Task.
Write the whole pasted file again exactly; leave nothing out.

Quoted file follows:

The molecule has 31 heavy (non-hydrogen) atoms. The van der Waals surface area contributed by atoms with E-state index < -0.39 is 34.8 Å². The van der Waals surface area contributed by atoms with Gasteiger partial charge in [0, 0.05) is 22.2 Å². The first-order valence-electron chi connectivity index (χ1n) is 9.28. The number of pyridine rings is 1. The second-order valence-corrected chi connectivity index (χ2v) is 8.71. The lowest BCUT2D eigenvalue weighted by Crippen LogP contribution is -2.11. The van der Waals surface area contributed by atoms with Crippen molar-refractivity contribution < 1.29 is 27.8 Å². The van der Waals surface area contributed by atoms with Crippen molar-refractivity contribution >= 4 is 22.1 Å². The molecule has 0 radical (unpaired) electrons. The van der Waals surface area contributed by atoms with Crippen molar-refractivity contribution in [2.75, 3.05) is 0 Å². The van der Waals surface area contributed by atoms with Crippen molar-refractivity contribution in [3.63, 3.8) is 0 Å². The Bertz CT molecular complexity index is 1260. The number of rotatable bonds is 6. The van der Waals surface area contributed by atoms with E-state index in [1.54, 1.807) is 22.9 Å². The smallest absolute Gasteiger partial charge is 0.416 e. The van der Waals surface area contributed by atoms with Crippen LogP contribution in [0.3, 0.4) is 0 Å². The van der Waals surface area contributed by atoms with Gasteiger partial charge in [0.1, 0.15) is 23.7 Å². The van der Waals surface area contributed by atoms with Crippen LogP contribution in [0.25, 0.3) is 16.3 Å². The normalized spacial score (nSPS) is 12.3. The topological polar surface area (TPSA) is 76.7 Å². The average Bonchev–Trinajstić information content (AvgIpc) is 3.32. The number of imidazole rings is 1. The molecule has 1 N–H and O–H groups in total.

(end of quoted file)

The molecule has 31 heavy (non-hydrogen) atoms. The van der Waals surface area contributed by atoms with E-state index < -0.39 is 34.8 Å². The van der Waals surface area contributed by atoms with Gasteiger partial charge in [0, 0.05) is 22.2 Å². The first-order valence-electron chi connectivity index (χ1n) is 9.28. The number of pyridine rings is 1. The second-order valence-corrected chi connectivity index (χ2v) is 8.71. The lowest BCUT2D eigenvalue weighted by Crippen LogP contribution is -2.11. The van der Waals surface area contributed by atoms with Crippen molar-refractivity contribution < 1.29 is 27.8 Å². The van der Waals surface area contributed by atoms with Crippen molar-refractivity contribution >= 4 is 22.1 Å². The molecule has 0 radical (unpaired) electrons. The van der Waals surface area contributed by atoms with Crippen molar-refractivity contribution in [2.75, 3.05) is 0 Å². The van der Waals surface area contributed by atoms with Crippen molar-refractivity contribution in [3.63, 3.8) is 0 Å². The Bertz CT molecular complexity index is 1260. The number of rotatable bonds is 6. The van der Waals surface area contributed by atoms with E-state index in [1.54, 1.807) is 22.9 Å². The smallest absolute Gasteiger partial charge is 0.416 e. The van der Waals surface area contributed by atoms with Crippen LogP contribution in [0.3, 0.4) is 0 Å². The van der Waals surface area contributed by atoms with Gasteiger partial charge in [0.1, 0.15) is 23.7 Å². The van der Waals surface area contributed by atoms with Crippen LogP contribution in [0.25, 0.3) is 16.3 Å². The normalized spacial score (nSPS) is 12.3. The topological polar surface area (TPSA) is 76.7 Å². The average Bonchev–Trinajstić information content (AvgIpc) is 3.32. The number of imidazole rings is 1. The molecule has 1 N–H and O–H groups in total.